The Preparatory Documents of the Indigenous and Tribal Peoples Convention, and Its Development through Supervision: Volume 1 and 2
This set includes: - The Foundations of Modern International Law on Indigenous and Tribal Peoples; The Preparatory Documents of the Indigenous and Tribal Peoples Convention, and Its Development through Supervision. Volume 1: Basic Policy and Land Rights isbn 9789004289055 and - The Foundations of Modern International Law on Indigenous and Tribal Peoples; The Preparatory Documents of the Indigenous and Tribal Peoples Convention, and Its Development through Supervision. Volume 2: Human Rights and the Technical Articles isbn 9789004289079
In Wartime Sexual Violence at the International Level: A Legal Perspective Dr. Caterina Arrabal Ward discusses an understanding of wartime sexual violence by the international tribunals and argues that wartime sexual violence often takes place without the explicit purpose to destroy a community or population and is not necessarily a strategic choice. This research suggests that a more focused approach based on a much clearer definition of these crimes would help to remedy deficiencies at the different stages of international justice in relation to these crimes.
In Proving Discriminatory Violence at the European Court of Human Rights Jasmina Mačkić unveils the evidentiary issues faced by the European Court of Human Rights when dealing with cases of discriminatory violence. In that context, she evaluates the Court’s application of the standard of proof ‘beyond reasonable doubt’ and aims to answer the question whether that standard forms an obstacle in establishing the occurrence of discriminatory violence. In addition, she offers an assessment into the circumstances in which the burden of proof may shift from the applicant to the respondent state. The author also looks at the types of evidentiary materials that may be used by the Court in order to establish discriminatory violence.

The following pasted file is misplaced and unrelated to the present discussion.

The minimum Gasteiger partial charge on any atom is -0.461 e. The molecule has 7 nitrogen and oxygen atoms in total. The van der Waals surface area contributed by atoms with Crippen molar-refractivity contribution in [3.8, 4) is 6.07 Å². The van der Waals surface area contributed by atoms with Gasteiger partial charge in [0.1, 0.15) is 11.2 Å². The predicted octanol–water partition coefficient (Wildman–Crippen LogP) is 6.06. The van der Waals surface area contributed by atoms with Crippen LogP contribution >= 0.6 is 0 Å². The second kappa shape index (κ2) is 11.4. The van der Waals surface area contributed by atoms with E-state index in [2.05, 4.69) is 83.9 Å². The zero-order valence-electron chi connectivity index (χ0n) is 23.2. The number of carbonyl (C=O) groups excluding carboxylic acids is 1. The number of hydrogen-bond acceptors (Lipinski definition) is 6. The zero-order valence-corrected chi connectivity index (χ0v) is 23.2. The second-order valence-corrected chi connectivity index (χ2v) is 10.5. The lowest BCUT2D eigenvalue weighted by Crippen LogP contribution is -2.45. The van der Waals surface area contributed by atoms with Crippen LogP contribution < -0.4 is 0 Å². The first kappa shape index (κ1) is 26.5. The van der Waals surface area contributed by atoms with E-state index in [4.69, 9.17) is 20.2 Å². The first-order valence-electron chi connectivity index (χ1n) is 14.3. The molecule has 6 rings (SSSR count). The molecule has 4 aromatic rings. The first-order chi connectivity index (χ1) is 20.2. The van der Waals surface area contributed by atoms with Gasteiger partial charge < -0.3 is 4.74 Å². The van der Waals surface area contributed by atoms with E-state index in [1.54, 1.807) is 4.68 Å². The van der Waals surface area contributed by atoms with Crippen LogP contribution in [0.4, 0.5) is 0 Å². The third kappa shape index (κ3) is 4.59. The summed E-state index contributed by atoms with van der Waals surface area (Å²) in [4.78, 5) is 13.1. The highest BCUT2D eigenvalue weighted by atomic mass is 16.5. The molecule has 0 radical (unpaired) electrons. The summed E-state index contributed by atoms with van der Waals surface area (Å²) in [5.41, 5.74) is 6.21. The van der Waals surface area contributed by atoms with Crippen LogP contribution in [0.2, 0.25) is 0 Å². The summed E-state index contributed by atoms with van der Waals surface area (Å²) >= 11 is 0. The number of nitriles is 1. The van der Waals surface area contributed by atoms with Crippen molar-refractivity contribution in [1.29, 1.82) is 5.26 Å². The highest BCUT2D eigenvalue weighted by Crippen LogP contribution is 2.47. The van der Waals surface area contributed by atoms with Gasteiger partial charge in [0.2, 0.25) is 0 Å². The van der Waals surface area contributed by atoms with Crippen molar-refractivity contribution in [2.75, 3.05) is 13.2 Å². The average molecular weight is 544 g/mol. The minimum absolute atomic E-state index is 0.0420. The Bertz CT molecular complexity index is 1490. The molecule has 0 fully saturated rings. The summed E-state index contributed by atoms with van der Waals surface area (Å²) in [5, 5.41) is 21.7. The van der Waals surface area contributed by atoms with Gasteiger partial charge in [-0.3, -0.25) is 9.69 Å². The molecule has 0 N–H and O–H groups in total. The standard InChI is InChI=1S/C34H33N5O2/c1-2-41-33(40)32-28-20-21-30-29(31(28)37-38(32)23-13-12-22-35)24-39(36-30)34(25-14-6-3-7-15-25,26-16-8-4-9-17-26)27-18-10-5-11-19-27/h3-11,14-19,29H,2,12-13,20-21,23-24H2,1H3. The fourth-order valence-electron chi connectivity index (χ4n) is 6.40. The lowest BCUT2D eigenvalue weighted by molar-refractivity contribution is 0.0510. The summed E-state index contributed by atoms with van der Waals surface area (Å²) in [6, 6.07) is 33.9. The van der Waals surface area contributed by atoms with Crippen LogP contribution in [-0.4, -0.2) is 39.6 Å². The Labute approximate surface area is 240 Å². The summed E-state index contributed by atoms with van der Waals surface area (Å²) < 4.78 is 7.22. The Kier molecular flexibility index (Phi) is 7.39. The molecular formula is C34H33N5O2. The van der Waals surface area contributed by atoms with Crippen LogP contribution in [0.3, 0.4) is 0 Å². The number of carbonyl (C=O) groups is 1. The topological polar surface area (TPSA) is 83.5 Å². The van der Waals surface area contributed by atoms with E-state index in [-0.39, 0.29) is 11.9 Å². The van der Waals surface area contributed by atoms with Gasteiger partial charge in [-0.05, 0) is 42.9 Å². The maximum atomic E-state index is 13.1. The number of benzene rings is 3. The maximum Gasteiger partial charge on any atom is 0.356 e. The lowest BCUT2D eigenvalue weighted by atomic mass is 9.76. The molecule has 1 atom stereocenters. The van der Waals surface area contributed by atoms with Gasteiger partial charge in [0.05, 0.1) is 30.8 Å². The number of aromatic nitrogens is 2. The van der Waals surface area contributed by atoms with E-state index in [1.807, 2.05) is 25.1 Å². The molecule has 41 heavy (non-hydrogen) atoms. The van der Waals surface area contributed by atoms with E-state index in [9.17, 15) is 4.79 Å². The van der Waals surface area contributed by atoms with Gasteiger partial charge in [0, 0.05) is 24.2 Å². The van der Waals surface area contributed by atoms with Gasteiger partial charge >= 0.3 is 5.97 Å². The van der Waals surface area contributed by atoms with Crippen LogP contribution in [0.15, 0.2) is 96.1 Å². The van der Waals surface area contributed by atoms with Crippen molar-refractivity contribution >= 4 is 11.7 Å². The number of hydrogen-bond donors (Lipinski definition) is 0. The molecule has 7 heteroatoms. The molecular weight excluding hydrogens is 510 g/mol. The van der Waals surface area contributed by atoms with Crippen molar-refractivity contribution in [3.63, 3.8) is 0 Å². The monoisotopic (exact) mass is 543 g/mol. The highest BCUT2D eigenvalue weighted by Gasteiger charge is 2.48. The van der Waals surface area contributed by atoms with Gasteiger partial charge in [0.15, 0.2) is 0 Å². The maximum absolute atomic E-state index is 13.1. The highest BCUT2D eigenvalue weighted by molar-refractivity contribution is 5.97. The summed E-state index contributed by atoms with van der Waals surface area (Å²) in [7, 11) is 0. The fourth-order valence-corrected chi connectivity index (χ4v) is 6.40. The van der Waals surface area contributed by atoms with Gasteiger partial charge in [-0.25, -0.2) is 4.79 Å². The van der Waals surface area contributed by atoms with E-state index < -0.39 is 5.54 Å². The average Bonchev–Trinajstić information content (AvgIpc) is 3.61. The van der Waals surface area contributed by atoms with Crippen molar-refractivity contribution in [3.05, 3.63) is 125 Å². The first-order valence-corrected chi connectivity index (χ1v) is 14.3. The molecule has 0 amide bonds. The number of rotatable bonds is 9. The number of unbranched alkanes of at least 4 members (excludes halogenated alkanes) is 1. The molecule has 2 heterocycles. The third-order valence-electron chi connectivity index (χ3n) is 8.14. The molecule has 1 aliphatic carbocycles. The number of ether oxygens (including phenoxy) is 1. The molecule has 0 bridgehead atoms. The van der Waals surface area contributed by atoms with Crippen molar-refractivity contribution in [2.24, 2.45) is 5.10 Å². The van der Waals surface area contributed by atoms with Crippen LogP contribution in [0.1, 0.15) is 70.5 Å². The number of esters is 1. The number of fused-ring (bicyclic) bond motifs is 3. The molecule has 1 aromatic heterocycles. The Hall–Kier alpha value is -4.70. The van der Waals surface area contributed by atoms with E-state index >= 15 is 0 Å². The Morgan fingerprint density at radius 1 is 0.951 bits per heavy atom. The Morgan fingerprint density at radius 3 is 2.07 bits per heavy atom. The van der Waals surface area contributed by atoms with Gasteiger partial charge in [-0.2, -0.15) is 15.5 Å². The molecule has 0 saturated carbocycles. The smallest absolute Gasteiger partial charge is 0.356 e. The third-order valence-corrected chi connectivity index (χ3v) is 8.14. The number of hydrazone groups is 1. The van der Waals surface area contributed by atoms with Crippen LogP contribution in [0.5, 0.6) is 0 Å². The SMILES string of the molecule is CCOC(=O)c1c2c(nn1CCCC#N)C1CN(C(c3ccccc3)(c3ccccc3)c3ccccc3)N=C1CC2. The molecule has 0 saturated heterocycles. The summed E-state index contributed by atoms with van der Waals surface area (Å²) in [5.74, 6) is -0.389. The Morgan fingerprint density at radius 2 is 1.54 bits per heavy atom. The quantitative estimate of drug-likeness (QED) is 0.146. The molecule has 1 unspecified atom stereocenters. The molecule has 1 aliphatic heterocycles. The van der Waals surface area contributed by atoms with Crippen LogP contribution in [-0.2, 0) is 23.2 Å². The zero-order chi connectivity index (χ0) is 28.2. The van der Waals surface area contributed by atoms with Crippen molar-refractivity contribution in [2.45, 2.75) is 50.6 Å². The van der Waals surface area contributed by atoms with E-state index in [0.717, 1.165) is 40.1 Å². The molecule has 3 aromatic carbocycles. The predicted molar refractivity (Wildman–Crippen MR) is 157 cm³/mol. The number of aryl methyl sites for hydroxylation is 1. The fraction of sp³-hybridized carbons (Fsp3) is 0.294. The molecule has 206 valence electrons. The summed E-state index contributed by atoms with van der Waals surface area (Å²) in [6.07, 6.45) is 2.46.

An International and National Law Model to Prohibit Travelling Abroad for Illegal Organ Transplants
Terry O. Adido
Transplant Tourism: An International and National Law Model to Prohibit Travelling Abroad for Illegal Organ Transplants explores the role that international and national laws must play in the prohibition and eradication of transplant tourism and proposes a three-stage legal model for the prohibition of the practices. Through the examination of international law norms, principles and instruments; laws and policies from several legal systems; and legal frameworks and models which currently prohibit a number of national, transnational and international offences, this publication focuses on the creation of a comprehensive soft law instrument on transplant tourism, a treaty on transplant tourism and unified national transplant tourism laws with extraterritorial application in accordance with the principles and spirit of the international law instruments.